It‘s Armenius not Hermann - artexplosion competition theme power
There is power in myth. It can be used to form a nation, to back up it’s claim for wider borders, to veil its abusive behaviour and to transform violence into glory and heroism.
This is my contribution to the weekly #artexplosion competition with the theme “Power”.
It‘s Armenius not Hermann
Acrylic on canvas, 80 cm x 60 cm
Some weeks ago, I visited the Teutoburger Wald, a region which is famous for two often abused monuments. Firstly, the Externsteine – strangely formed rocks which are believed to be a place of magic and energy since prehistoric times, a little bit like the much better-known Stonehenge - and the Hermanns monument, a man-made sculpture of more than 50 m height, build between 1838-1875. Both are exploited by German nationalism and today they are slightly dubious tourist (and Neonazi) attractions.
Nevertheless, both monuments are impressive as is the surrounding forest, which was believed to be the battleground of the famous Varusschlacht (Varian disaster) and so the myth behind the Hermanns monument. For me the cult of personality which was formed around the figure of Hermann was astonishing and led me to the above shown painting. But first the story of Hermann who in fact wasn’t named Hermann. Throughout the post I will present you photos of my painting process.
The Varian disaster refers to a famous battle which took place during the year 9 CE. The region of the Cheruscans was under the command of governor Varus. It was the farthest reach of the Roman imperium into the Germanic territorial. Varus is described later as a ruthless and greedy leader who aroused through his hard authority the resistance of the Germanic tribes. But this may be a topos of the Varus-critical historians like Tacitus and others who stylised him into a cruel anti-hero. Varus was in command of 3 legions, 3 cavalry units and 6 cohorts which consist of roughly 20.000 armed forces, accompanied by thousands of horses and pack animals, but this was only a small part of the Roman presence in Germania. The main forces were send away to fight at the Balkan region. Many of his soldiers were auxiliary troops which consisted of Germanic mercenaries.
Varus antagonist was Arminius whose name was later germanised into Hermann. He was a leader of a part of the Germanic auxiliary troops and so had access to Varus. He used the absence of a great part of the roman army and conspired against the roman governor. He told Varus of a (in reality non existent) rebellion in northern Germania. Varus believed him and marched into a trap and was completely defeated. The Roman historians describe vividly the for them alien northern landscape with deep forest, swamps, and moss. They speculated, that the roman soldiers were not equipped for this kind of territorial and definitely not for fighting a guerrilla battle inside these forests.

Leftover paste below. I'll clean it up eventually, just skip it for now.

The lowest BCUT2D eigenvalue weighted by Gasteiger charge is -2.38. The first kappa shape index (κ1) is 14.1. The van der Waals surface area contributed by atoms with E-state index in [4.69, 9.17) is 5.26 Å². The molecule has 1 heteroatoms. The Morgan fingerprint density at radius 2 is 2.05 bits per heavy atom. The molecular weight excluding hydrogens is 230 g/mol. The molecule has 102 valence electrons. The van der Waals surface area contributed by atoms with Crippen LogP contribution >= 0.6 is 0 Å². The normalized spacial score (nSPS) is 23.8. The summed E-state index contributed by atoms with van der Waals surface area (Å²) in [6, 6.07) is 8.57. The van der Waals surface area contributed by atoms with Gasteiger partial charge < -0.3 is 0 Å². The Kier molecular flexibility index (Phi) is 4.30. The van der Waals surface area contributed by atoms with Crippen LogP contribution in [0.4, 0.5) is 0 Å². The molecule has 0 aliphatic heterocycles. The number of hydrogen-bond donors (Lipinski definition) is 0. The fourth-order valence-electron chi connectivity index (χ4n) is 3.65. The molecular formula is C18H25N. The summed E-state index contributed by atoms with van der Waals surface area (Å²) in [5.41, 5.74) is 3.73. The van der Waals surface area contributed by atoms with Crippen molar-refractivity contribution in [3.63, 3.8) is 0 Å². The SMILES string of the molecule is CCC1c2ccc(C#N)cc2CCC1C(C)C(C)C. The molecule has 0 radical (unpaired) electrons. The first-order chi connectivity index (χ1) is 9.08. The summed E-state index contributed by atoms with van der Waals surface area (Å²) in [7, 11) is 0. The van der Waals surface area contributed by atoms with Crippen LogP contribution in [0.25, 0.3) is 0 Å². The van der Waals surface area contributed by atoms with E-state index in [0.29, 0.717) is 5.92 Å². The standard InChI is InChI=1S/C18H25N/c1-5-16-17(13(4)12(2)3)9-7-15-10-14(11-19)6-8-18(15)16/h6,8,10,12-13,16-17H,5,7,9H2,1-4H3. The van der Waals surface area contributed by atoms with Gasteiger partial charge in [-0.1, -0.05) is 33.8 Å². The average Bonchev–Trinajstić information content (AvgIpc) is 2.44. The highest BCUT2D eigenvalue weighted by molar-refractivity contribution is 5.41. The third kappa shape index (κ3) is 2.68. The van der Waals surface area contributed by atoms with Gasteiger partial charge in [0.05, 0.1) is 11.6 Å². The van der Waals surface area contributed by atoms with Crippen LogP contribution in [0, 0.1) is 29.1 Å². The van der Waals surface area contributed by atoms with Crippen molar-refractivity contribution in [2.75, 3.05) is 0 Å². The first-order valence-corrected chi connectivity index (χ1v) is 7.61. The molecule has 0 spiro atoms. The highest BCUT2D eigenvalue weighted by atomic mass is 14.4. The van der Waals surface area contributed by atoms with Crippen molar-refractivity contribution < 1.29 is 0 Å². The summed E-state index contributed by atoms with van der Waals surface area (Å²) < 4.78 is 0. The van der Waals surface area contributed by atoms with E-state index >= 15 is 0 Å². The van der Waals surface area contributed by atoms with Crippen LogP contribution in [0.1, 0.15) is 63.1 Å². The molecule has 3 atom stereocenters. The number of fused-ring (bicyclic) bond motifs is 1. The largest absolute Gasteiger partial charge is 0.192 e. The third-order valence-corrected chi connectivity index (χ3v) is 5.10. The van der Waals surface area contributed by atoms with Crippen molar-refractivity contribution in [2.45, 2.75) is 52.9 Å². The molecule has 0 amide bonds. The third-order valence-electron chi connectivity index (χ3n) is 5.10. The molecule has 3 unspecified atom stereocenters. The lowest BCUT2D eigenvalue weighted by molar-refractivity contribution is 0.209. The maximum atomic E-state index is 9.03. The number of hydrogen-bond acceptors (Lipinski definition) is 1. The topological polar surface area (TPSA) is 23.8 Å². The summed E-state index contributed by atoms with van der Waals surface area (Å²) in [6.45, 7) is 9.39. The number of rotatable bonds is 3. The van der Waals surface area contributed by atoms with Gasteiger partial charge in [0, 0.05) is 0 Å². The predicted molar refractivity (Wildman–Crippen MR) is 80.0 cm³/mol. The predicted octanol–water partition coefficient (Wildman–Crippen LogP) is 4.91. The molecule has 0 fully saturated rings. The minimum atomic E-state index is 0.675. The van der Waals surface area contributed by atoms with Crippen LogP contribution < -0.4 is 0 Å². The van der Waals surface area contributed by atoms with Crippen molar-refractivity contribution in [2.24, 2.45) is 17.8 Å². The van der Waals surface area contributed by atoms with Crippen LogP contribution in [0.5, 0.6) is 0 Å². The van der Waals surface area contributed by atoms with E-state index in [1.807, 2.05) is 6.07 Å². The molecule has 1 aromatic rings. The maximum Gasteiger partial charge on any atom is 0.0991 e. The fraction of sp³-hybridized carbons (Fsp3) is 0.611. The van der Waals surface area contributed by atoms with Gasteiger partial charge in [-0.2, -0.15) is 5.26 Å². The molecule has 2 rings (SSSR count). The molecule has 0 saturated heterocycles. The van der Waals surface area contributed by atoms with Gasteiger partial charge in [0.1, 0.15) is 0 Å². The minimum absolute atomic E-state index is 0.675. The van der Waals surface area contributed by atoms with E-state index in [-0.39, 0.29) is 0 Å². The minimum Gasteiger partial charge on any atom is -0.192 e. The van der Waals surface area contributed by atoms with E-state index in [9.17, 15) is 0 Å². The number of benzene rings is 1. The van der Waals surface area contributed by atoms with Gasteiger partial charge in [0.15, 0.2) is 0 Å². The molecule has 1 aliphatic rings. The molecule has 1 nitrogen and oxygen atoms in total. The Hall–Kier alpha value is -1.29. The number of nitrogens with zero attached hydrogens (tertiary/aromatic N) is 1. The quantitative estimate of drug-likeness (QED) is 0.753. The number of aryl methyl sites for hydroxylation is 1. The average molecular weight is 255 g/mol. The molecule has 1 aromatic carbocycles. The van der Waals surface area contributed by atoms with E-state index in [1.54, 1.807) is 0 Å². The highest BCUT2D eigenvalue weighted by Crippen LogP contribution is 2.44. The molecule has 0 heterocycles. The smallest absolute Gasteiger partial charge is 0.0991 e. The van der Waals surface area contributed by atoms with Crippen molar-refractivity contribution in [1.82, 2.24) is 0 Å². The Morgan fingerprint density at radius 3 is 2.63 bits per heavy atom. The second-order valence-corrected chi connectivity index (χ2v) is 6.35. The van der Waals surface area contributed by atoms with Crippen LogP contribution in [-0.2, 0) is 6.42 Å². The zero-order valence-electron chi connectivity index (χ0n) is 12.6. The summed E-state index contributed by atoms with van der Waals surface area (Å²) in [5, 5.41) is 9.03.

After loosing this battle Varus killed himself and the progression of the Romans into Germania was finally stopped.
Unknown Arminus and non-existent Hermann
Arminius youth and his family ties are not well known, nevertheless tales about his growing up in Rome and about his family members are mostly presented as facts today. Perhaps the missing facts about the person Arminius even helped to transform him into a (mythical) hero.
Arminius was the son of a Cheruscan leader, his mother is unknown. Arminius was allegedly send at a young age as a hostage to Rome where he was raised by a Roman family and named “Arminius”. But not only is Arminius upbringing unknown, his name also holds unsolved questions. The historians disagree as to whether the name Arminius refers to an Etruscan dynasty or may be a cognomen which he gained because of a function as a military leader in Armenia. His naming as “Herman” is often justified by the claim of it being the translation of the Roman name into Germanic, but this is not true. Hermann derives from Germanic “Charioman” which means army leader. His renaming into Hermann happened around 1530 in the cultural environment of Martin Luther. From there on Arminius/Herman was modelled into a figurehead of the German nationalism.
On the painting you can see a remote Varus surrounded by his troops and an angry Arminius who just in this moment decides to betray Varus. This is symbolised by the soldier directly behind Arminius who holds the gladius to literally stab Varus in the back. I have chosen to present the whole scene like a theatre play of the 1920 because for me this refelcts the artificialness of the whole Arminius tale: All is staged, invented and inflated. Both Varus – as the naïve but cruel leader – and Arminius – as the betraying but glorified hero – are without colour, they are only generic portrayals. They are the vessels to be filled with crude ideas of nation and pride.